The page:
Select any two CPUs for comparison
VS

Gaming Performance Comparison

Recommended System Requirements
Game Celeron M ULV 423 1.06GHz Atom Z650 1.2GHz
Cyberpunk 2077 3731% 4119%
Minecraft: Dungeons 3731% 4119%
Call of Duty Warzone 3243% 3582%
Grand Theft Auto VI 6448% 7111%
Assassins Creed: Valhalla 4728% 5216%
Valorant 2209% 2443%
Maneater 3731% 4119%
Phantasy Star Online 2 712% 794%
Doom Eternal 5264% 5807%
Mount and Blade 2: Bannerlord 5973% 6588%

In terms of overall gaming performance, the Intel Celeron M ULV 423 1.06GHz is marginally better than the Intel Atom Z650 1.2GHz when it comes to running the latest games. This also means it will be less likely to bottleneck more powerful GPUs, allowing them to achieve more of their gaming performance potential.

The Atom Z650 1.2GHz was released less than a year after the Celeron M ULV, and so they are likely to have similar levels of support, and similarly optimized performance when running the latest games.

Both CPUs exhibit very poor performance, so rather than upgrading from one to the other you should consider looking at more powerful CPUs. Neither of these will be able to run the latest games in any playable way.

The Celeron M ULV and the Atom Z650 1.2GHz both have 1 cores, and so are quite likely to struggle with the latest games, or at least bottleneck high-end graphics cards when running them. With a decent accompanying GPU, the Celeron M ULV and the Atom Z650 1.2GHz may still be able to run slightly older games fairly effectively.

More important for gaming than the number of cores and threads is the clock rate. Problematically, unless the two CPUs are from the same family, this can only serve as a general guide and nothing like an exact comparison, because the clock cycles per instruction (CPI) will vary so much.

The Celeron M ULV and Atom Z650 1.2GHz are not from the same family of CPUs, so their clock speeds are by no means directly comparable. Bear in mind, then, that while the Atom Z650 1.2GHz has a 0.14 GHz faster frequency, this is not always an indicator that it will be superior in performance, despite frequency being crucial when trying to avoid GPU bottlenecking. As such, we need to look elsewhere for more reliable comparisons.

Aside from the clock rate, the next-most important CPU features for PC game performance are L2 and L3 cache size. Faster than RAM, the more cache available, the more data that can be stored for lightning-fast retrieval. L1 Cache is not usually an issue anymore for gaming, with most high-end CPUs eking out about the same L1 performance, and L2 is more important than L3 - but L3 is still important if you want to reach the highest levels of performance. Bear in mind that although it is better to have a larger cache, the larger it is, the higher the latency, so a balance has to be struck.

The Atom Z650 1.2GHz has a 511 KB bigger L2 cache than the Celeron M ULV, but neither of the CPUs have L3 caches, so the Atom Z650 1.2GHz wins out in this area with its larger L2 cache.

The maximum Thermal Design Power is the power in Watts that the CPU will consume in the worst case scenario. The lithography is the semiconductor manufacturing technology being used to create the CPU - the smaller this is, the more transistors that can be fit into the CPU, and the closer the connections. For both the lithography and the TDP, it is the lower the better, because a lower number means a lower amount of power is necessary to run the CPU, and consequently a lower amount of heat is produced.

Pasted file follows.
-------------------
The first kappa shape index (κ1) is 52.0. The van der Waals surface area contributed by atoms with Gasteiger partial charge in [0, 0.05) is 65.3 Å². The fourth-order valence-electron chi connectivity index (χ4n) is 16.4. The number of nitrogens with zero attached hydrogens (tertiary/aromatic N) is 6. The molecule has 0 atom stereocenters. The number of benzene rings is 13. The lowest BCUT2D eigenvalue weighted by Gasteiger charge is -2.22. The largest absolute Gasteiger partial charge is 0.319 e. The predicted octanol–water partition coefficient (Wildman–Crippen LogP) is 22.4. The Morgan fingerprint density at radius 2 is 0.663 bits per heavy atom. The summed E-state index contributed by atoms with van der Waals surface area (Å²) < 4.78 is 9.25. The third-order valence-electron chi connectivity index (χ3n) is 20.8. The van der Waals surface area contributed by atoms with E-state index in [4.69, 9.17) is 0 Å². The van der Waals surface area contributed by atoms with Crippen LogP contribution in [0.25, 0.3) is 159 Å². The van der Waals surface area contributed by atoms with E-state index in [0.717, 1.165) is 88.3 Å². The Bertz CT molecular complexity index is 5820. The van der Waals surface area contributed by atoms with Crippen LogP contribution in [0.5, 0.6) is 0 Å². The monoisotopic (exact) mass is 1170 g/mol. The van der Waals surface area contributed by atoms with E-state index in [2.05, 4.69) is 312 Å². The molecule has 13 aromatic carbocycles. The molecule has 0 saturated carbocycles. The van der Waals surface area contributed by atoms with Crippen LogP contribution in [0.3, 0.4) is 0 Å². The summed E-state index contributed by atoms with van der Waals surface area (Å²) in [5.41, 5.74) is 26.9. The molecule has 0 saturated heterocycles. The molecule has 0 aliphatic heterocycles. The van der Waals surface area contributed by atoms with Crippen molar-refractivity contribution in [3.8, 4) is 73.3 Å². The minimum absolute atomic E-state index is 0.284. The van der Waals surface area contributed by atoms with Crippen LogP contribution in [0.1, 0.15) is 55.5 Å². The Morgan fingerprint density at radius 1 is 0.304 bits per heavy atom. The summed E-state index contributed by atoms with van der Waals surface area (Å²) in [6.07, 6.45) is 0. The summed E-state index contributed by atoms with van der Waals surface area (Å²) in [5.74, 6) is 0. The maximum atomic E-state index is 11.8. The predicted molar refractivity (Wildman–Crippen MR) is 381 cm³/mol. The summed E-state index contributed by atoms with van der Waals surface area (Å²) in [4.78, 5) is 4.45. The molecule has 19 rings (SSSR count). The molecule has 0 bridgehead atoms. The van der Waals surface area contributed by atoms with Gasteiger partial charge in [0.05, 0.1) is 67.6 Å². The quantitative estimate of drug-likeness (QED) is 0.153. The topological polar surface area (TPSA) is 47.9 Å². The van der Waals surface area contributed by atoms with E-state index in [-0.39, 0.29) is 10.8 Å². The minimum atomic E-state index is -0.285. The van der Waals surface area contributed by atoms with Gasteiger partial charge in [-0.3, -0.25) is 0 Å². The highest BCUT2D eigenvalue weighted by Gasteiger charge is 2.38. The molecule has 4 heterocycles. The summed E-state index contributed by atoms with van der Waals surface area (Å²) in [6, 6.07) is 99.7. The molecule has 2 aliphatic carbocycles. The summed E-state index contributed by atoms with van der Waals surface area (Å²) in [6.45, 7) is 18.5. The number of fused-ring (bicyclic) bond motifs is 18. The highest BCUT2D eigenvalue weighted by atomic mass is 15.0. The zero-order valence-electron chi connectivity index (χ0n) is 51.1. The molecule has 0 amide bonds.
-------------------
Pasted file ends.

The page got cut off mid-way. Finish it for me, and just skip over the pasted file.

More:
The Atom Z650 1.2GHz has a 52 Watt lower Maximum TDP than the Celeron M ULV, and was created with a 20 nm smaller manufacturing technology. What this means is the Atom Z650 1.2GHz will consume significantly less power and consequently produce less heat, enabling more prolonged computational tasks with fewer adverse effects. This will lower your yearly electricity bill significantly, as well as prevent you from having to invest in extra cooling mechanisms (unless you overclock).

CPU Core Details

CPU Codename-Lincroft
MoBo SocketSocket 479BGA 518
Notebook CPUyesyes
Release Date01 Jul 200611 Apr 2011
CPU LinkGD LinkGD Link
Approved

CPU Technical Specifications

CPU Cores1vs1
Clock Speed1.06 GHzvs1.2 GHz
Turbo Frequency-vs-
System Bus 533 MHzvs-
Max TDP55 Wvs3 W
Lithography65 nmvs45 nm
Bit Width32 Bitvs-
Voltage Range0.85V-1.10V KBvs-
Virtualization Technologynovsno
Comparison

CPU Cache and Memory

L1 Cache Size-vs56 KB
L2 Cache Size1 KBvs512 KB
L2 Cache Speed-vs-
L3 Cache Size-vs-
ECC Memory Supportnovsno
Comparison

CPU Graphics

Graphicsno
Base GPU Frequency-vs-
Max GPU Frequency-vs-
DirectX-vs-
Displays Supported-vs-
Comparison

CPU Package and Version Specifications

Package Size35mm x 35mmvs-
Revision-vs-
PCIe Revision-vs-
PCIe Configurations-vs-

Gaming Performance Value

Performance Value

CPU Mini Review

Mini ReviewMerom is the code name for various Intel processors that are sold as Core 2 Duo, Core 2 Solo, Pentium Dual-Core and Celeron. It was the first mobile processor to be based on the Core microarchitecture, replacing the Enhanced Pentium M based Yonah processor. Merom has product code 80537, which is shared with Merom-2M and Merom-L that are very similar but have a smaller L2 cache. Merom-L has only one processor core and a different CPUID model. The desktop version of Merom is Conroe and the dual-socket server version is Woodcrest. Merom has subsequently been replaced by Penryn.Intel Atom is the brand name for a line of ultra-low-voltage IA-32 and x86-64 CPUs (or microprocessors) from Intel, originally designed in 45 nm CMOS with subsequent models, codenamed Cedar, using a 32 nm process. Atom is mainly used in netbooks, nettops, embedded applications ranging from health care to advanced robotics, and mobile internet devices (MIDs).